On our list for the time after Covid-19: São Paulo in Brazil from its artistic side with stone

Luiz Cristophe: “A Menina e o Bezerro”. Photo: Dornicke / <a href="https://commons.wikimedia.org/"target="_blank">Wikimedia Commons</a>, <a href=" https://en.wikipedia.org/wiki/Creative_Commons_license"target="_blank">Creative Commons License</a>

The metropolis is home to numerous sculptures and, of course, some monumental monuments to the country‘s history

Brazil‘s economic capital has a lot of culture to offer, including worth seeing examples of modern architecture from the 1950s and 1960s, and also many stone sculptures by international artists, spread throughout the city.

We present a few. For references to the stones, we thank Carlos Rubens de Alencar, founder of the Fortaleza Brazil Stone Fair (FBSF) in the northeast of the country and head of the Simagran-CE association.

On the Largo do Arouche, not far from Praça da Republica in the center of the metropolis, one finds the sculpture “A Menina e o Bezerro“ (The Girl and the Calf), by Luiz Cristophe around 1910, made of marble with a base of Itaquera granite (see photo at the top).

Charles Louis Eugène Virion: “Amor Materno“. Photo: Dornicke / Wikimedia Commons“Amor Materno“ (Mother Love), also on the Largo do Arouche, shows a bitch with her offspring. Sculptor was Charles Louis Eugène Virion around 1913, he used the same materials, but the base has been replaced.

Victor Brecheret: “Depois do Banho“. Photo: Dornicke / Wikimedia CommonsWe would like to point out another work of art in the square (with the famous flower market): “Depois do Banho“ (After the Bath) shows a naked woman lolling about in a relaxed manner. The bronze artwork by Victor Brecheret with a granite base from 1941 initially led to fierce protests from local residents.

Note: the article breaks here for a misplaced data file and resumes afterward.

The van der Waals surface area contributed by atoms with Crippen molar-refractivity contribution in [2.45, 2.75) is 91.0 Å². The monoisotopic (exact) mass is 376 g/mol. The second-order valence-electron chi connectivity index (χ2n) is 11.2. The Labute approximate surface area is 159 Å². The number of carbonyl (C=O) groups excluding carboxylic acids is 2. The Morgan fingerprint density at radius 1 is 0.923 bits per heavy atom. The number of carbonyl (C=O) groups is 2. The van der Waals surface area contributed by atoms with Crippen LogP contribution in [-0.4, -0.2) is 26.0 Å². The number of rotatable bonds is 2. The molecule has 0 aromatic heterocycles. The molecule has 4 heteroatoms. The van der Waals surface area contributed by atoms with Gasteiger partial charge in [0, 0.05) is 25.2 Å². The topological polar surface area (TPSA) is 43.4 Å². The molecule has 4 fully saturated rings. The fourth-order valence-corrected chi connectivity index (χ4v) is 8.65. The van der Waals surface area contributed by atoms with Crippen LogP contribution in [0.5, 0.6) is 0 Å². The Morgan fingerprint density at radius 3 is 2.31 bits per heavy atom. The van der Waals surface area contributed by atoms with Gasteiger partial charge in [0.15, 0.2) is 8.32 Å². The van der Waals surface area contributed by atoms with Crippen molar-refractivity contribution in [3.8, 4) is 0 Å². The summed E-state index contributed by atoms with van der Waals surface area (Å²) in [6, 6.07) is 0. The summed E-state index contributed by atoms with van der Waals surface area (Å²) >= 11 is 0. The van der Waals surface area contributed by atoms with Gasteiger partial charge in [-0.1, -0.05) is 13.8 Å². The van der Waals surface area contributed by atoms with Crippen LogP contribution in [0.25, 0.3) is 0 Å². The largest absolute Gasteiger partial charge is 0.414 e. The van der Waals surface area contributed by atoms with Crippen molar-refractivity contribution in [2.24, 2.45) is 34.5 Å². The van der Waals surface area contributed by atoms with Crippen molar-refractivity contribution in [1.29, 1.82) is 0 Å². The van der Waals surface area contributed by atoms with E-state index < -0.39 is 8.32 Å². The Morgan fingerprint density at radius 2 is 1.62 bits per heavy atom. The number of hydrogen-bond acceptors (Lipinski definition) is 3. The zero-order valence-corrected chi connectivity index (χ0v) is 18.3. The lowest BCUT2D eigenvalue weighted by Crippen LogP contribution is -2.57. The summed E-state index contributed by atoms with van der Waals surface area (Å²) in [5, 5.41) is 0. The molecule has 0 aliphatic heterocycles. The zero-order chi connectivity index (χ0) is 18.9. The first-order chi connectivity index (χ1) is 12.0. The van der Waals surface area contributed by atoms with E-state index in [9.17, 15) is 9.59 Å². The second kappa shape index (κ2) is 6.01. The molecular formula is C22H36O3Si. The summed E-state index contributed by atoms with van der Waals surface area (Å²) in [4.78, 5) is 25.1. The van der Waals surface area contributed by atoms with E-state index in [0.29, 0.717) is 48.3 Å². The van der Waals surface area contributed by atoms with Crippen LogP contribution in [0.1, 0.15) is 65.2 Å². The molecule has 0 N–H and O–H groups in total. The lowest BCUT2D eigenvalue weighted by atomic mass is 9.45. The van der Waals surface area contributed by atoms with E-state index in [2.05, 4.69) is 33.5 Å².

Victor Brecheret: “Monumento às Bandeiras”. Photo: Dornicke / Wikimedia CommonsVictor Brecheret: “Monumento às Bandeiras”. Photo: Wilfredor / Wikimedia CommonsQuite different both in material and monumental style is the work “Monumento às Bandeiras“ in Ibirapuera Park, also by Victor Brecheret. It commemorates the Bandeirantes, the descendants of the immigrants who, in the 17th and 18th centuries, developed the countryside around early São Paulo. On the one hand, they still represent the activism that the Paulistas see as their trademark; on the other hand, they acted like the first colonialist and enslaved the indigenous people.
The monument was inaugurated to the public in 1953 for the 400th anniversary of the city. It is 11 meters high, 8.40 meters wide, almost 44 meters long and is made of 240 blocks of granite Cinzo Mauá, each weighing 50 tons.

Victor Brecheret: “Eva“. Photo: Alexandre Possi / Wikimedia CommonsVictor Brecheret: “Monumento ao Duque de Caxias“. Foto Dornicke / Wikimedia CommonsNumerous other very different sculptures by the same artist can be found all over the city, such as “Eva“ at the entrance to the Centro Cultural São Paulo or the “Monumento ao Duque de Caxias“ on Praça Princesa Isabel.

Ettore Ximenes, Manfredo Manfredo: “Monumento à Independência do Brasil“. Photo: Igor Rando / Wikimedia CommonsEttore Ximenes, Manfredo Manfredo: “Monumento à Independência do Brasil“. Photo: Igor Rando / Wikimedia CommonsOf course, we also have to mention the “Monumento à Independência do Brasil“ by the artist Ettore Ximenes and the architect Manfredo Manfredi, erected in 1922 on the occasion of the 100th anniversary of the independence of Barilia. It is made of granite and with numerous bronze statues.

Francisco Leopoldo e Silva: „Nostalgia“. Photo: Letícia Contier / Wikimedia CommonsFinally, a work to return to normal dimensions, “Nostalgia“ by Francisco Leopoldo e Silva on the Praça Professor Cardim. Unfortunately, the work is damaged and dirty.

Those who read Portuguese will find these and more artworks and their stone types described on 2 pdfs on the net (Portuguese 1, 2).

(20.05.2021, USA: 05.20.2021)